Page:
21 September 2015 | by ramfatSee all my reviews

Gerson's therapy has not been independently tested or subjected to randomized controlled trials, and thus is illegal to market in the United States. The Gerson Institute promotes the therapy by citing patient testimonials and other anecdotal evidence. Gerson published a book discussing the alleged success of the therapy in 50 patients, but a review by the U.S. National Cancer Institute was unable to find any evidence that Gerson's claims were accurate. The NCI found that no in vivo animal studies had been conducted. Similarly, case series by Gerson Institute staff published in the alternative medical literature suffered from methodological flaws, and no independent entity has been able to reproduce the claims.

Attempts to independently check the results of the therapy have been negative. A group of 13 patients sickened by elements of the Gerson Therapy were evaluated in hospitals in San Diego in the early 1980s; all 13 were found to still have active cancer. An investigation by Quackwatch found that the institute's claims of cure were based not on actual documentation of survival, but on "a combination of the doctor's estimate that the departing patient has a 'reasonable chance of surviving', plus feelings that the Institute staff have about the status of people who call in".

A 1994 article in the Journal of Naturopathic Medicine attempted to follow 39 Gerson patients in Tijuana. Patient interviews were used to confirm the existence and stage of cancer; most patients were unaware of the stage of their tumor, and medical records were not available. Most patients were lost to follow-up; of the patients successfully followed, 10 died and six were alive at their last follow-up. Review of this study pointed out its "obvious flaws", including "the majority of patients lost to follow-up, lack of access to detailed medical records, and reliance upon patients for disease stage information"; the authors themselves regarded the results as unclear.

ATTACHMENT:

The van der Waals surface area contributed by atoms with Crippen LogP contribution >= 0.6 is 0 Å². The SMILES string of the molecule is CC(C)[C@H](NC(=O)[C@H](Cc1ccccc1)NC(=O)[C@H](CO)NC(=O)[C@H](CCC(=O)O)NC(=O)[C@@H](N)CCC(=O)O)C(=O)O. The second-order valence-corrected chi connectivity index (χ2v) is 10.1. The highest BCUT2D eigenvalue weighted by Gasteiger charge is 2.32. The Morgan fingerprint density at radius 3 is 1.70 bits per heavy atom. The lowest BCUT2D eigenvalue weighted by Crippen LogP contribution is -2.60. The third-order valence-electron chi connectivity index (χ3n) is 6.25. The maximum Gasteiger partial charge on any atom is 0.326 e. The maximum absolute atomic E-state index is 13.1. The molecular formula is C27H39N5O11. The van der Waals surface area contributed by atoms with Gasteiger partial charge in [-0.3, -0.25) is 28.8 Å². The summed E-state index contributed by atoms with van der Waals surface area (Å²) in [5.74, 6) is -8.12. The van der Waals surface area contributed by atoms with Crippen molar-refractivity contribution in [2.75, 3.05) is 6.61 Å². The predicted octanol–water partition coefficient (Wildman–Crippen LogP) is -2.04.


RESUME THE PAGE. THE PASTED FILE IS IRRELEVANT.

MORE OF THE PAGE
The American Cancer Society reported that "there is no reliable scientific evidence that Gerson therapy is effective in treating cancer, and the principles behind it are not widely accepted by the medical community. It is not approved for use in the United States." In 1947, the National Cancer Institute reviewed 10 claimed cures submitted by Gerson; however, all of the patients were receiving standard anticancer treatment simultaneously, making it impossible to determine what effect, if any, was due to Gerson's therapy. A review of the Gerson Therapy by Memorial Sloan-Kettering Cancer Center concluded: "If proponents of such therapies wish them to be evaluated scientifically and considered valid adjuvant treatments, they must provide extensive records (more than simple survival rates) and conduct controlled, prospective studies as evidence". In 1959, the National Cancer Institute (NCI) again reviewed cases of patients treated by Gerson. The NCI found that the available information did not prove the regimen had benefit. Cancer Research UK states that "Available scientific evidence does not support any claims that Gerson therapy can treat cancer. Gerson therapy can be very harmful to your health."